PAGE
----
Did You Know You Must File US Taxes Even When Living Abroad?


Dear Readers,

As many of you are US citizens living abroad I’m posting this courtesy notice to remind you of your legal obligations to the good ol’ US of A.

1) You must file US taxes no matter where you live or what other country you pay taxes to. Visit www.irs.gov for more information.

2) You must file the FBAR (report of foreign bank accounts) by June 30th and there is no opportunity for an extension. Visit http://bsaefiling.fincen.treas.gov/main.html for more information.

The good news for some of you:

You might not have to file taxes if you have no income and your spouse is not a US citizen or Green Card carrier. Then your filing status can be married filing separately, and you do not have to declare your spouses income.

The not-so-bad news for many of you:

Because many countries have double-taxation relief treaties it is possible you won’t end up owing the IRS any money, but you still have to file.

EVERYONE who has more than $10,000 in combined assets in non-US banks has to file the FBAR. The US isn’t asking for any of your money, they just want to know everything about your finances.

I could say something about cultural power here. As an upstanding citizen I have to report to the Financial Crimes Enforcement Network simply because I fell in love when traveling our wonderful world and settled down outside the US.

Sorry I have no real post, but my taxes and FBAR were super complicated this year (even though I’m not rich enough to owe any money) and all my computer time has been spent on that.

This is not legal advice, you are solely responsible for your situation (insert appropriate lawyer talk here). I am just an average person trying to do the right thing and help people.

Good luck!

And if you live in the United States, count yourself lucky you only have one set of income taxes to file!

Happy Birthday, Blue Ocean Families Blog!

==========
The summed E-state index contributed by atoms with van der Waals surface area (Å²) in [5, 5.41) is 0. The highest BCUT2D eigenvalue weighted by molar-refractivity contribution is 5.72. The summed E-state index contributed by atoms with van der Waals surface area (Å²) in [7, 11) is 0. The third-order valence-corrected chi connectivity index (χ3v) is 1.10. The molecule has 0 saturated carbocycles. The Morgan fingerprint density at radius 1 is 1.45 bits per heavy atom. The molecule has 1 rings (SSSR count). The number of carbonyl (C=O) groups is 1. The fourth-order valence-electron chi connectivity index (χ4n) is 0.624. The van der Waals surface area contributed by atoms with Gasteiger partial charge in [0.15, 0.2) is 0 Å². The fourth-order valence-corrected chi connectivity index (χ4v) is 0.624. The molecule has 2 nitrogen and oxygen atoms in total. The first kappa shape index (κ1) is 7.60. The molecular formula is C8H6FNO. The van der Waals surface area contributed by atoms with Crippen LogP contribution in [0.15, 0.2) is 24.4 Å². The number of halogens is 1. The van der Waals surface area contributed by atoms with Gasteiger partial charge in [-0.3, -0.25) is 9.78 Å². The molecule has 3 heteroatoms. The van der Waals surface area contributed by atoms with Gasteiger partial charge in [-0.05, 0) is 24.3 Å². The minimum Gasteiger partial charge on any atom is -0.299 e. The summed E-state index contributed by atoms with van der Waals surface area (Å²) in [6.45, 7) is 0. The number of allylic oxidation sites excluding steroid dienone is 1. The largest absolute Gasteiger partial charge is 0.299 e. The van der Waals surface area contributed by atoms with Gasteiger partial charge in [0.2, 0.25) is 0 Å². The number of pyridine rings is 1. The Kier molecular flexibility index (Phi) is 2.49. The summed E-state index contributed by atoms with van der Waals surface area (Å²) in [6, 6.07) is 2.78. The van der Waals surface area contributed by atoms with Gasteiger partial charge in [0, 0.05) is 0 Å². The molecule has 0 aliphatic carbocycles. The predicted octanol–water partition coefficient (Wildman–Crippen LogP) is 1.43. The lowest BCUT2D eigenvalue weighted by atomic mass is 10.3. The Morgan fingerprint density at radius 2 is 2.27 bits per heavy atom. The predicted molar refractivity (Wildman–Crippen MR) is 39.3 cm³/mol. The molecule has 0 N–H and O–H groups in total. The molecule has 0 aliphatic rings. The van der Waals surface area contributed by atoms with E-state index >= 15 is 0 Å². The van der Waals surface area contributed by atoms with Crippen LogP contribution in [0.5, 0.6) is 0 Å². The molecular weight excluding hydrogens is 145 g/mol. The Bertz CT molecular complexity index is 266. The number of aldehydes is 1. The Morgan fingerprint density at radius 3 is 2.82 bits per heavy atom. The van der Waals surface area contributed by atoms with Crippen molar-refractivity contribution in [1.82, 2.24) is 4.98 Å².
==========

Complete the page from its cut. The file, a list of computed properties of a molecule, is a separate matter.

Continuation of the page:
One year ago today I published my first post on Blue Ocean Families blog.

Of the 53 posts since then, some have been rather off topic, some have been too hastily composed, some have resonated with readers, and a few have changed lives for the better.

Thanks for joining me! I always enjoy hearing from you in the comments and privately.

Next week we’ll continue the Culture Making series. This week I’ll celebrate with a break. Feel free to explore the archives. 🙂

More Encouragement For Teaching Our Kids Good Habits

In the stress of our move I found myself reverting to old habits that I’d forgotten I even had.

  • As I reached for the cookie jar when the kids weren’t looking my old unhealthy relationship with food came freshly to mind.
  • Even though I’ve had a good organization system for a few years now, I found myself afraid to write important tasks down for fear I’d lose the paper and forget the task.
  • I started feeling oppressed by the piles of papers and clutter around me and helpless to move forward.

I was surprised at how strongly my old habits came back when my environment changed. One moment I could hardly remember my old life; next thing I knew, I was living it again.

It was a timely reminder that it’s worth the patience and perseverance it takes to train children in good habits.

If cleaning up after themselves becomes second nature when they are young, it will not leave them when they are grown.

I’ve heard stories of parents who claim their kids cleaned up when they were young but stopped when they were teens or were on their own. I can’t help wondering if the kids had the habit and lost it or if they only cleaned up because their parents made them.

Training our kids in the habit of picking up is harder than making them pick up.

I’m not sure if we can ever tell for sure if the habit is the child’s, but it’s worth aiming for. The less we have to be involved the more likely it’s becoming an established habit.

Maybe being neat isn’t a highly important value for you, but think about what is. What behavior do you want to be second nature for your grown children?

Bad habits are hard to change now, but they’ll be even harder to change later.

Stay strong and work on good habits now. Lead by example. Take it slowly. Be patient and persistent. And don’t forget to celebrate your progress!

You and your kids will be grateful for it!

What good habits does your family have? How did you develop them? Please share!